In partnership with AESP: The increasing roles of DERs, connected technology and Big Data are driving rapid change in energy efficiency. As we shape the Utility of the future, this community will help you keep up with the latest developments. 


Energy Efficiency Rebates: Are You Getting the Word Out?

image credit: Photo 54649025 © Andrey Popov |
Nevelyn Black's picture
Writer Independent

Nevelyn Black is an independent writer with a background in broadcast and a keen interest in renewable energy.  In the last few years, she transitioned from celebrity interviews and film shoots...

  • Member since 2017
  • 875 items added with 506,495 views
  • Sep 17, 2021

Efficiency is important in all things. 

When management uses resources efficiently, they are able to maximize production.  We are efficient when we prioritize tasks and delegate responsibilities. Efficiency is important for profitability and by increasing it we save time and money.  It has been defined as the fundamental reduction in the amount of wasted resources. 

The increasing demand for energy makes efficiency paramount. Residential housing already accounts for roughly one-third of the nation’s electricity consumption.  White House economists are saying Biden's budget bill and a bipartisan infrastructure bill will increase energy efficiency, cut electricity costs and protect consumers from the "high costs of inaction" on climate.

Biden’s bill would even help consumers purchase energy-efficient appliances.  Economist wrote, "Well-targeted federal funding, such as consumer rebates for home retrofits, can incentivize investments that provide net benefits to the country while enabling American families to consume less energy—reducing energy bills in the process.”

One family in Washington state has already taken advantage of a local program incentivizing retrofits.  The family was eligible for the Community Energy Challenge’s Toward Net Zero Energy project, a pilot program that identified opportunities, costs and barriers to decarbonizing existing homes.

But how did they hear about the program? Homeowner, Kat McAvoy, came across an advertisement for the Community Energy Challenge.  Being part of the program gave them access to $15,000 in grants and an energy audit provided a plan of action. The total cost of the deep energy retrofit was about $51,500, which the family covered $30,000 of.  The whole process took 2 years to complete but the increased energy efficiency means the family’s electric bill is only $40-$50 a month.  It didn’t happen overnight but the long-term savings made it well worth the time and effort.  Having a better understanding of their electricity usage and learning about ways to save empowered the homeowners to take action.  

Knowledge is power and in this case, literally saves power and money for businesses and homeowners.   In the state of Minnesota, various utilities, local governments, and nonprofit organizations offer incentives to urge residential and commercial customers to decrease their energy use through efficiency. 

However, many small business owners like Fatima Landaverde, owner of Rincon Chalateco restaurant, are unaware of the opportunities available to her.  Leslee Gutiérrez, a climate justice organizer with the nonprofit immigrant advocacy group Communities Organizing Latino Power and Action (COPAL), and Fritz Ebinger, a member of the Clean Energy Resource Teams with University of Minnesota Extension, are conducting interviews with small business owners to let them know about the various energy efficiency programs available.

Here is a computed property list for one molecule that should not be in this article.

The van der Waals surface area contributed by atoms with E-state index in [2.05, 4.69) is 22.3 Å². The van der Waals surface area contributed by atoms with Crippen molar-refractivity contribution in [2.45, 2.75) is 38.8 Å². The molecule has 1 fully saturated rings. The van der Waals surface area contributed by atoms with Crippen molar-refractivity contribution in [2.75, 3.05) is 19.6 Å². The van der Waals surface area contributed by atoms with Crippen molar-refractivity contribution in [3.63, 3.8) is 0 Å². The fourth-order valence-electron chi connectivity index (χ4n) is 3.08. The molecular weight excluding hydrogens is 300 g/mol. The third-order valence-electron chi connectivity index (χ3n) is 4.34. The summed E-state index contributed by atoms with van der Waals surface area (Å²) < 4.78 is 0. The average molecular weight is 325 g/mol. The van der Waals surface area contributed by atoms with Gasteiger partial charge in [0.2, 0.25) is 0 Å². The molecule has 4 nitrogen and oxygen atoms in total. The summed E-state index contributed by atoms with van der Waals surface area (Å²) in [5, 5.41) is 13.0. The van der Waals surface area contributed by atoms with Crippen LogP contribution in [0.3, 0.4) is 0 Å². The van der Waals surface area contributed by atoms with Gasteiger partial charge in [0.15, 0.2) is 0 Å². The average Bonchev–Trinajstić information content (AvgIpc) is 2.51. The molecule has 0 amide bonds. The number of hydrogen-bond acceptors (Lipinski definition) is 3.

Teams are going door-to-door, asking small business owners about their energy bills, improvements they need to make, and whether they are aware of rebates available for upgrading to more energy efficient equipment. They discovered that there are several barriers blocking local business owners from energy savings.  The first is common for small business owners and that is, they are simply too busy. Getting a new energy-efficient refrigerator to qualify for a utility rebate isn’t always at the top of their list.

The second is language. Larger utility companies, like Xcel Energy, have information in multiple languages but smaller municipal providers do not and that makes it hard to educate customers about rebates. Researchers are still collecting invaluable data that could help everyone in the area operate more efficiently.

We can learn a lot from Washington's marketing and Minnesota's hands on approach for data gathering, educating customers, advertising rebates and ultimately increasing energy efficiency.  What is your utility doing to reach and educate homeowners and small business owners?


No discussions yet. Start a discussion below.

Nevelyn Black's picture
Thank Nevelyn for the Post!
Energy Central contributors share their experience and insights for the benefit of other Members (like you). Please show them your appreciation by leaving a comment, 'liking' this post, or following this Member.
More posts from this member

Get Published - Build a Following

The Energy Central Power Industry Network is based on one core idea - power industry professionals helping each other and advancing the industry by sharing and learning from each other.

If you have an experience or insight to share or have learned something from a conference or seminar, your peers and colleagues on Energy Central want to hear about it. It's also easy to share a link to an article you've liked or an industry resource that you think would be helpful.

                 Learn more about posting on Energy Central »